Kosmic Journey

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Sunday, October 23, 2005

Centering & Disidentification Exercise by John W. Cullen

Take the time to center yourself and focus in. We will do this basic psychosynthesis exercise. Quiet yourself and sit in a comfortable position. Close your eyes. You are going to disidentify, stepping back from the various parts of yourself in order to get to the center--the personal self--the observer that is beyond any of your individual parts. This self is the integrative factor that coordinates all aspects of the personality. So just step away from the parts starting with the body.

"I have a body, but I am more than my body. I am the one who is aware: the self, the center. My body may be rested or tired, active or inactive, but I remain the same, the observer at the center of all my experience. I am aware of my body, but I am more than my body.

I have emotions, but I am more than my emotions. Whether I feel excited or dull, I recognize that I am not changing. I have emotions, but I am more than my emotions.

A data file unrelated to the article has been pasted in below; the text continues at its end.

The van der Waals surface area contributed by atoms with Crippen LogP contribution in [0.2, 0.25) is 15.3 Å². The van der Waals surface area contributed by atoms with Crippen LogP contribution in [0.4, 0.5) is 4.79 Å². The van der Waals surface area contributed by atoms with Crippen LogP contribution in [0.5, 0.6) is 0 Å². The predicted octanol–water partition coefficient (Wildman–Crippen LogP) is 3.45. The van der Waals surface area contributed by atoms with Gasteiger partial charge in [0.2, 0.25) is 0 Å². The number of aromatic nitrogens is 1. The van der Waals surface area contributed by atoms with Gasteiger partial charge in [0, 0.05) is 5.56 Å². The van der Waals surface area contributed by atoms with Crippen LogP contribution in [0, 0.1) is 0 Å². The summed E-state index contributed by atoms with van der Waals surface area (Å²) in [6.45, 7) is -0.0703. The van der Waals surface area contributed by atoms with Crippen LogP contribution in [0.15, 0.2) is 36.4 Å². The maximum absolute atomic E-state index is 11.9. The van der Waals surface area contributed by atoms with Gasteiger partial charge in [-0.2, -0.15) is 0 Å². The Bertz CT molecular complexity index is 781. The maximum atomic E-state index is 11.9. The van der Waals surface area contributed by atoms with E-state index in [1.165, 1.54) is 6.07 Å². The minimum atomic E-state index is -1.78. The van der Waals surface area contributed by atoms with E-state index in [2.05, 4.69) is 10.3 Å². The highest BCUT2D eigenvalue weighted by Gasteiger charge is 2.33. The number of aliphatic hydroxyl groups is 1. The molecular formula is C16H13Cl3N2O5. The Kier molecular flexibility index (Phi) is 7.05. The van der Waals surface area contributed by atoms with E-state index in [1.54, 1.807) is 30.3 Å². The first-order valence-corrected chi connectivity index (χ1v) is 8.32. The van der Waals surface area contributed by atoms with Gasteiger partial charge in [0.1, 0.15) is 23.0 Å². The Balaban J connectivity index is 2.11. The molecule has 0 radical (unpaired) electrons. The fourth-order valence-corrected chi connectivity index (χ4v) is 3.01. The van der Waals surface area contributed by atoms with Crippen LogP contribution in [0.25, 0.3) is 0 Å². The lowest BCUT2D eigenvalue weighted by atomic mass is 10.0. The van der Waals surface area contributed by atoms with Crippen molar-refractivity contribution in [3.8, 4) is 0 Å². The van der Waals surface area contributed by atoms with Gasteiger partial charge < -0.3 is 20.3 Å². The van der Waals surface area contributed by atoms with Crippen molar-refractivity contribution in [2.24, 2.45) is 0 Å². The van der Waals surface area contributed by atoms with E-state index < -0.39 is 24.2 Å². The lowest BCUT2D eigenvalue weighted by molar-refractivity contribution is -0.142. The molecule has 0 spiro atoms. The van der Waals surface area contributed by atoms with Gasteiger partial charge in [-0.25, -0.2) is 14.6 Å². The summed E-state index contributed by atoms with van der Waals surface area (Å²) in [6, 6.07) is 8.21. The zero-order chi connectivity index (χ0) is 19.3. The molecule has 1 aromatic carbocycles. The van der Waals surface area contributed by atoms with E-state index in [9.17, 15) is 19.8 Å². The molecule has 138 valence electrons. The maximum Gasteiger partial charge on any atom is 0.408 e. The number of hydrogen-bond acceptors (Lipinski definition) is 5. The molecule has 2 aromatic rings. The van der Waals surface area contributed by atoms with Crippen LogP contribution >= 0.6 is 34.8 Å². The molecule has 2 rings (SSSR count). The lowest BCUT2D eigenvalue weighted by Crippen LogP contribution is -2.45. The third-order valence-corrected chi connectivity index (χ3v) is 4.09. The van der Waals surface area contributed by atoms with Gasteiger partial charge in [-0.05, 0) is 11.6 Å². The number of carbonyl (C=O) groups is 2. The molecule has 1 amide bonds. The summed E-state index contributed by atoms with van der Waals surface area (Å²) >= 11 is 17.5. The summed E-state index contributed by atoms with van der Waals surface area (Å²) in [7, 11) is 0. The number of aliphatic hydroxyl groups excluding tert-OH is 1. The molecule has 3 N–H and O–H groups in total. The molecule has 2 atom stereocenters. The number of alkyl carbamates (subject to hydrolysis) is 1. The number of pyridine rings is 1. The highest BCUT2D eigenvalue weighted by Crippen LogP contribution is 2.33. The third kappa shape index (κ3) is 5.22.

I have an intellect, but I am more than my intellect. Regardless of my thoughts and regardless of how my beliefs have changed over the years, I remain the one who is aware, the one who chooses--the one who directs my thinking process. I have an intellect, but I am more than that.

I am a center of pure awareness. I am the one who chooses. I am the self."

Through the process of disidentification you become more and more your own manager. You find yourself becoming more free from concerns about the expectations or judgments of other people. The self is the inner director.

Another effect of disidentification is the development of a discrimination between being centered versus being off center. Most people cannot do this because they do not have the experience of being centered. As you begin to experience being centered, there is a tendency to experience a sense of permanence. At the center there is stability. Even though the environment is changing you are identified in that stable center.

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Anonymous Ron Peevey said...

I've read and continue to read anything I can find by Ferrucci. Just got a copy of Assagioli's "The Act of Will." Thanks for putting up a rendition of the Disidentification Exercise. I would suggest a little more instruction in how to use this powerful tool. Thanks!

9:45 AM  

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